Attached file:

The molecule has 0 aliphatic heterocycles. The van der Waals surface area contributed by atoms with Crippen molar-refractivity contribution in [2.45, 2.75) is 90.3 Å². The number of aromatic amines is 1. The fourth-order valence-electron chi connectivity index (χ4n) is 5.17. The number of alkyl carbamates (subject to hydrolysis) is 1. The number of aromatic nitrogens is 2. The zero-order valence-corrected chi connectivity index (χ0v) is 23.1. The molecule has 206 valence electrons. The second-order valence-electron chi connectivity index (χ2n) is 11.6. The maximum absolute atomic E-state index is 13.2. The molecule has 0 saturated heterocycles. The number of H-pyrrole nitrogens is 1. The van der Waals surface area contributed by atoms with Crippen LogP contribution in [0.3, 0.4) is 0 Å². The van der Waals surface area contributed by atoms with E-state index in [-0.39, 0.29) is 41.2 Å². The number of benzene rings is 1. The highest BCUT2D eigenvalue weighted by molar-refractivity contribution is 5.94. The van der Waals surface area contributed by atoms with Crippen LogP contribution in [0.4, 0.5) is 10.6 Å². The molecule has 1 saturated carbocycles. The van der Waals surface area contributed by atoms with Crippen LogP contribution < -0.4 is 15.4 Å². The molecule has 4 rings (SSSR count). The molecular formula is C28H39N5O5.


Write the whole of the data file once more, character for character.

The molecule has 0 aliphatic heterocycles. The van der Waals surface area contributed by atoms with Crippen molar-refractivity contribution in [2.45, 2.75) is 90.3 Å². The number of aromatic amines is 1. The fourth-order valence-electron chi connectivity index (χ4n) is 5.17. The number of alkyl carbamates (subject to hydrolysis) is 1. The number of aromatic nitrogens is 2. The zero-order valence-corrected chi connectivity index (χ0v) is 23.1. The molecule has 206 valence electrons. The second-order valence-electron chi connectivity index (χ2n) is 11.6. The maximum absolute atomic E-state index is 13.2. The molecule has 0 saturated heterocycles. The number of H-pyrrole nitrogens is 1. The van der Waals surface area contributed by atoms with Crippen LogP contribution in [0.3, 0.4) is 0 Å². The van der Waals surface area contributed by atoms with E-state index in [-0.39, 0.29) is 41.2 Å². The number of benzene rings is 1. The highest BCUT2D eigenvalue weighted by molar-refractivity contribution is 5.94. The van der Waals surface area contributed by atoms with Crippen LogP contribution in [0.4, 0.5) is 10.6 Å². The molecule has 1 saturated carbocycles. The van der Waals surface area contributed by atoms with Crippen LogP contribution < -0.4 is 15.4 Å². The molecule has 4 rings (SSSR count). The molecular formula is C28H39N5O5.